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Fannie Mae Raises Billions In Debt Offering

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Fannie Mae Raises Billions In Debt Offering

Business

Fannie Mae Raises Billions In Debt Offering

Fannie Mae Raises Billions In Debt Offering

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Fannie Mae was able to raise $7 billion Wednesday without having to pay a big premium. Analysts call this an indication that the federal government's decision to take over the troubled mortgage company has helped the housing market.

RENEE MONTAGNE, host:

So far the government's takeover of the troubled mortgage company Fannie Mae has had the intended effect, boosting confidence in the mortgage market. In a new bond offering yesterday, Fannie Mae was able to raise $7 billion from investors. NPR's Chris Arnold reports.

CHRIS ARNOLD: Fannie Mae needs to borrow money so it can keep playing its crucial role financing home loans around the country. And something good happened yesterday when it borrowed that $7 billion. Brian Bethune is chief U.S. economist at Global Insight.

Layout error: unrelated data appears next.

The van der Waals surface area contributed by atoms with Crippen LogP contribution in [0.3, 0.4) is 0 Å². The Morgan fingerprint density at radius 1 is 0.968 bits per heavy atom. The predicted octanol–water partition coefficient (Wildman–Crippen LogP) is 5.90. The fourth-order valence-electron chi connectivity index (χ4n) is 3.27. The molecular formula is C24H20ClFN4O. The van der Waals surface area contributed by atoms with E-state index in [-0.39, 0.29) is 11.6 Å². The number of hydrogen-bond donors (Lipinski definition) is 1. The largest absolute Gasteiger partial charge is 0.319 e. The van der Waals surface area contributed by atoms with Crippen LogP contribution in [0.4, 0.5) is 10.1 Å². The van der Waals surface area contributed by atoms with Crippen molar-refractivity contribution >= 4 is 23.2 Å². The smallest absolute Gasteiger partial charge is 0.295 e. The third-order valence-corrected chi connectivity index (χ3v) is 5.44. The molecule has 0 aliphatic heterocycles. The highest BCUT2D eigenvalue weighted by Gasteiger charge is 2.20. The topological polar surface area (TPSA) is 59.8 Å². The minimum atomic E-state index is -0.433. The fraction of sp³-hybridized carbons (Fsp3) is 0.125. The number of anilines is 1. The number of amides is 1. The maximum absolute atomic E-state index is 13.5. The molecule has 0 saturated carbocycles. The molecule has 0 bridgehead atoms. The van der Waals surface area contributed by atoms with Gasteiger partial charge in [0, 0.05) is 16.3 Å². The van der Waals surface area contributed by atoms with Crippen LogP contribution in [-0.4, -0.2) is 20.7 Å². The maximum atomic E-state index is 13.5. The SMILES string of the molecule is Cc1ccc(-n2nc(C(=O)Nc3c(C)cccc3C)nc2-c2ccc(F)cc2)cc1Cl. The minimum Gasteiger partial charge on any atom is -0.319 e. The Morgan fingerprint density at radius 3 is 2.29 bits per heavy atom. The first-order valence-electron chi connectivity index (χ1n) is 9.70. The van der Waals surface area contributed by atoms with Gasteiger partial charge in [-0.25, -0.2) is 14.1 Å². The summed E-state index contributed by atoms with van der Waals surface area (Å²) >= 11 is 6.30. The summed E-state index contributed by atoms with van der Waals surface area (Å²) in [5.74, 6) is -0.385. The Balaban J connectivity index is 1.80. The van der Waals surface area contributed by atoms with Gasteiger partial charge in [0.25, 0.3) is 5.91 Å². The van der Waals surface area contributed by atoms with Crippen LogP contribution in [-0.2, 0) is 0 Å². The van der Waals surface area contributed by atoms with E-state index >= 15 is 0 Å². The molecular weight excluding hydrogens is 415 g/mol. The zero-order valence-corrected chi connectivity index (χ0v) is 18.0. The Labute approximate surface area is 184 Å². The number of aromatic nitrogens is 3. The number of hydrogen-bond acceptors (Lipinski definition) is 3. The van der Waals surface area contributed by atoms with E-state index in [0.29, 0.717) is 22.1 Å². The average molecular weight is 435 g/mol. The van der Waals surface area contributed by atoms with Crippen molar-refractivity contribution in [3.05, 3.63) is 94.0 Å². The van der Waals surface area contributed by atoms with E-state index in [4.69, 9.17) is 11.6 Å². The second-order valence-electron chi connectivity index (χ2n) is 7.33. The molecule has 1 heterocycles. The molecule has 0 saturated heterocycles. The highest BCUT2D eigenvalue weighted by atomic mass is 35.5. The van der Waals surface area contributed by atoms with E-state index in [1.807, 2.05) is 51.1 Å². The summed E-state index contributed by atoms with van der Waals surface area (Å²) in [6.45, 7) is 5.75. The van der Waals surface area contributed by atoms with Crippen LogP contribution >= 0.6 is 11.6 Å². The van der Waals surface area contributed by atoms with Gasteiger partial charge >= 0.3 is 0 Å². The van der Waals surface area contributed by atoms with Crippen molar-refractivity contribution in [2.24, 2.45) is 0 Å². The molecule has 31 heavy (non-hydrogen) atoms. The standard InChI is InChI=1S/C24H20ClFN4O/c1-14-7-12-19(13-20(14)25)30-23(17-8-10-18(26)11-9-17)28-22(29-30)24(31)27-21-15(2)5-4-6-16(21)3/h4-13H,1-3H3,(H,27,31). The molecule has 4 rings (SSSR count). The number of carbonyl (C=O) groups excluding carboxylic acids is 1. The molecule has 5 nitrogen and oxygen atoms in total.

MR. BRIAN BETHUNE (Global Insight): The key is that they are able to raise that debt at lower rates. That's the big difference as to what's happening now versus what was happening a week ago.

ARNOLD: Fannie Mae and Freddie Mac have been hit with big losses from the foreclosure mess. There were fears that they could collapse. So investors were demanding higher interest rates when they loaned the companies money. Sort of the same way a person with bad credit pays higher interest rates to buy a house or a car, Fannie Mae's credit was messed up. But now the U.S. government will cover the company's debts if it comes to that, so it's quickly becoming cheaper for Fannie Mae to borrow money. And that makes it cheaper for homebuyers to borrow money.

Mr. BETHUNE: That's being transmitted into lower mortgage rates. In fact, the speed of adjustment there was amazingly quick.

ARNOLD: Already interest rates on 30-year fixed loans have fallen four-tenths of a percent with some lenders offering rates in the high 5 percent range. Bethune thinks rates could come down a bit more. That won't solve all the economy's problems, but it would provide a much needed shot in the arm for the housing market.

Chris Arnold, NPR News.

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